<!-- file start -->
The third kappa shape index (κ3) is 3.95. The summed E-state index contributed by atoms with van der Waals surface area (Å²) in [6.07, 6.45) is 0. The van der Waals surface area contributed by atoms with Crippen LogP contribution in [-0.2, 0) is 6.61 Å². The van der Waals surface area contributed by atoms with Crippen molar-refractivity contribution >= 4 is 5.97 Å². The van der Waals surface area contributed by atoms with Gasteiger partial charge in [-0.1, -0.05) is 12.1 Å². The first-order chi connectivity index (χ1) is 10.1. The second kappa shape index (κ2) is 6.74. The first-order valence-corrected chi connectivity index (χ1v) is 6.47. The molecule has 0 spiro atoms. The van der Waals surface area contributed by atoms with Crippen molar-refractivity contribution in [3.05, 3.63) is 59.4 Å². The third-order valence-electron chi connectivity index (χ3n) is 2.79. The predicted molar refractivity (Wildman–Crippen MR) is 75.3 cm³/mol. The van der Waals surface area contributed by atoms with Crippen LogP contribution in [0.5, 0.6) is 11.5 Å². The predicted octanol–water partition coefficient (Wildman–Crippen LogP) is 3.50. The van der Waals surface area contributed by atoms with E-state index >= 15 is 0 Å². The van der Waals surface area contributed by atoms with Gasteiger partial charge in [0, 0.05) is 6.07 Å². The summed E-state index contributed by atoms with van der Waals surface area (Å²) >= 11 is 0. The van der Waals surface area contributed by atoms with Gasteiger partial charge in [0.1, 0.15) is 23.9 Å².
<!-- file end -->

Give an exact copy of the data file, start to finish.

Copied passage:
The third kappa shape index (κ3) is 3.95. The summed E-state index contributed by atoms with van der Waals surface area (Å²) in [6.07, 6.45) is 0. The van der Waals surface area contributed by atoms with Crippen LogP contribution in [-0.2, 0) is 6.61 Å². The van der Waals surface area contributed by atoms with Crippen molar-refractivity contribution >= 4 is 5.97 Å². The van der Waals surface area contributed by atoms with Gasteiger partial charge in [-0.1, -0.05) is 12.1 Å². The first-order chi connectivity index (χ1) is 10.1. The second kappa shape index (κ2) is 6.74. The first-order valence-corrected chi connectivity index (χ1v) is 6.47. The molecule has 0 spiro atoms. The van der Waals surface area contributed by atoms with Crippen molar-refractivity contribution in [3.05, 3.63) is 59.4 Å². The third-order valence-electron chi connectivity index (χ3n) is 2.79. The predicted molar refractivity (Wildman–Crippen MR) is 75.3 cm³/mol. The van der Waals surface area contributed by atoms with Crippen LogP contribution in [0.5, 0.6) is 11.5 Å². The predicted octanol–water partition coefficient (Wildman–Crippen LogP) is 3.50. The van der Waals surface area contributed by atoms with E-state index >= 15 is 0 Å². The van der Waals surface area contributed by atoms with Gasteiger partial charge in [0, 0.05) is 6.07 Å². The summed E-state index contributed by atoms with van der Waals surface area (Å²) >= 11 is 0. The van der Waals surface area contributed by atoms with Gasteiger partial charge in [0.1, 0.15) is 23.9 Å².